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Full time & Part time September MSc

About the course

Our Hydrogeology Msc offers comprehensive training in the theory and practice of groundwater science and engineering, with a split registration option that allows the course to be taken over two years. The autumn term includes a week of fieldwork, and students will also attend a national research conference.

Modules encompass the full range of groundwater studies and are supported by practical field sessions and computing and hydrogeological modelling based on industry standard software.

The lecture component of the programme encompasses the full range of hydrogeology. Modules cover drilling, well design, aquifer test analysis, laboratory test analysis, groundwater flow, hydrogeophysics, inorganic chemistry of groundwaters, organic contamination of groundwater, contaminated land

Read more about this course


Entry Requirements

The course is open to graduates who hold a 2:1 Honours degree or an equivalent qualification from the full range of science, engineering and environmental disciplines.

An AS or A-level in Mathematics or an equivalent through their degree course or through appropriate tuition is sufficient.



Where is University of Birmingham


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Student Profile(s)

Zainab Hasan

774.jpg Being a student at the University of Birmingham has been a very enjoyable experience. The lecturers are extremely enthusiastic about what they teach and are experts in their fields, offering students a wide range of knowledge and support. The structure of each module allows students to prepare for their future roles in the world. The interesting classes, dynamic teaching methods, supportive members of staff and class mates have meant this first year was extremely enjoyable and worthwhile.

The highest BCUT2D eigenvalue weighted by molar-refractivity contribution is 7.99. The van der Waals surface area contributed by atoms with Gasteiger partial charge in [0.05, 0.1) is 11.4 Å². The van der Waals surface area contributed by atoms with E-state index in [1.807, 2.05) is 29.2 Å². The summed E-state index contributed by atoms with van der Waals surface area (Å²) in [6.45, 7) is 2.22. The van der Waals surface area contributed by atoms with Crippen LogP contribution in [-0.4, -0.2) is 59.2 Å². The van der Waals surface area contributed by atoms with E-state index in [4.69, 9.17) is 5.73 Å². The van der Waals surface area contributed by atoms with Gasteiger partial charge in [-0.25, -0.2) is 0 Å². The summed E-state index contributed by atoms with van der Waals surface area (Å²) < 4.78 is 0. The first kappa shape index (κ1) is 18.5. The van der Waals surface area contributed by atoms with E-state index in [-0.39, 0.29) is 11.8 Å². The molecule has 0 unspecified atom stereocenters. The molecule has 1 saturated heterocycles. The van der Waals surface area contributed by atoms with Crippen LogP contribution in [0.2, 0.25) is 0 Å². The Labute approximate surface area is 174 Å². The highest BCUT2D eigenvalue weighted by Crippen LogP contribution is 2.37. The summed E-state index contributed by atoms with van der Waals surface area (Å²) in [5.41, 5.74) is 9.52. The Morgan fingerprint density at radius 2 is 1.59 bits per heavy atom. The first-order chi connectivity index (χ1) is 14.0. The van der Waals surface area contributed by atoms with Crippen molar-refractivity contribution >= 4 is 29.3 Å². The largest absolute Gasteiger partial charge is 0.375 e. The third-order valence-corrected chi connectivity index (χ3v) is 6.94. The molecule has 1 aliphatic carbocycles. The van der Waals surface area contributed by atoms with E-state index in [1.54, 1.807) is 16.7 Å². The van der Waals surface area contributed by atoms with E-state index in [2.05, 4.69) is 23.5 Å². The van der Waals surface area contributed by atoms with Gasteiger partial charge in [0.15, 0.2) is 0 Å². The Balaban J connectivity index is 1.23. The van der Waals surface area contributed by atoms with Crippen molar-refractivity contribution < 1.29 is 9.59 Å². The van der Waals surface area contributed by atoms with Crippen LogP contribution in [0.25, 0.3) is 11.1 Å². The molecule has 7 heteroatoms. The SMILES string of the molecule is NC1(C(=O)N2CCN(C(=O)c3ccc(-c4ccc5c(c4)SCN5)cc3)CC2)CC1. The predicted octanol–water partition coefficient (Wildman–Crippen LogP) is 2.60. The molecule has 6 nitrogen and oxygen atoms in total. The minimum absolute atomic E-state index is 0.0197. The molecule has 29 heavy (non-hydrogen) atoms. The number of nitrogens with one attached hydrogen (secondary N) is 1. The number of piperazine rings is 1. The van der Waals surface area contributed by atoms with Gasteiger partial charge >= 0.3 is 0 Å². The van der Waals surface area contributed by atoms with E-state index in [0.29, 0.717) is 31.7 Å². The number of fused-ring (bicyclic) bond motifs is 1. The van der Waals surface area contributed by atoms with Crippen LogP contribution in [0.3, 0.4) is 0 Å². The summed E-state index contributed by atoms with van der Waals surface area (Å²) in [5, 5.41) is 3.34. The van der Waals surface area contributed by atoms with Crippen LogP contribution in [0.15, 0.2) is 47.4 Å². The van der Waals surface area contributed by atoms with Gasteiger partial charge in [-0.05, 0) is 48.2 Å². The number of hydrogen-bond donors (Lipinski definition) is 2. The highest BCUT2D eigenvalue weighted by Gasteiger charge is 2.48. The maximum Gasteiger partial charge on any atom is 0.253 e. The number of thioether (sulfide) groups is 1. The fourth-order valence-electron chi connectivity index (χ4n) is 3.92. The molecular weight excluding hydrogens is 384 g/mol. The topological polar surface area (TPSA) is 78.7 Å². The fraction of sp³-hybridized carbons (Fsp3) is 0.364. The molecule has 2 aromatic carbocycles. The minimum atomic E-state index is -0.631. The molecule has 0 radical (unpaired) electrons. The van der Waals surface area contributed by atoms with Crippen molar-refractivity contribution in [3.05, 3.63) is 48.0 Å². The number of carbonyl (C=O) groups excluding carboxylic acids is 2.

The Edgbaston Campus is truly remarkable; it has maintained its historic buildings, however completely modernised the interiors. Once you step foot onto the campus it becomes clear that this is student atmosphere. I liked the separation of having a campus to go to school that is quiet and designed for the purpose of education.

Studying overseas has been a valuable experience as it allowed me to experience a new culture that is very different than my own. I would personally recommend living in a different country; the experience is very different than studying in ones native country. Moving away from family and friends has allowed me to become more independent and a stronger person. The most important thing is to sort out living arrangements as soon as possible because that was the main area I struggled with, I left it a little too late and that made it quite challenging to find the right place to live.

For an international student, the University offers a lot of support. They have a specific International Office that organizes trips and events for international students. There are many students here from all over the world that are going through the same challenges and can relate to what you are experiencing.

I am very much interested in continuing to study and therefore after this degree I would like to do a PhD, then hopefully work in the environmental sector. I am extremely interested in the environment - my undergraduate and masters degrees have equipped me with the knowledge to deal with environmental situations.


May Lu

775.jpg I enjoy my life in the UK as it gives me opportunities to learn advanced academic knowledge and establish confidence and skills to live by myself in a different country. One of the significant advantages to students learning in the UK is that the UK education system encourages critical thinking.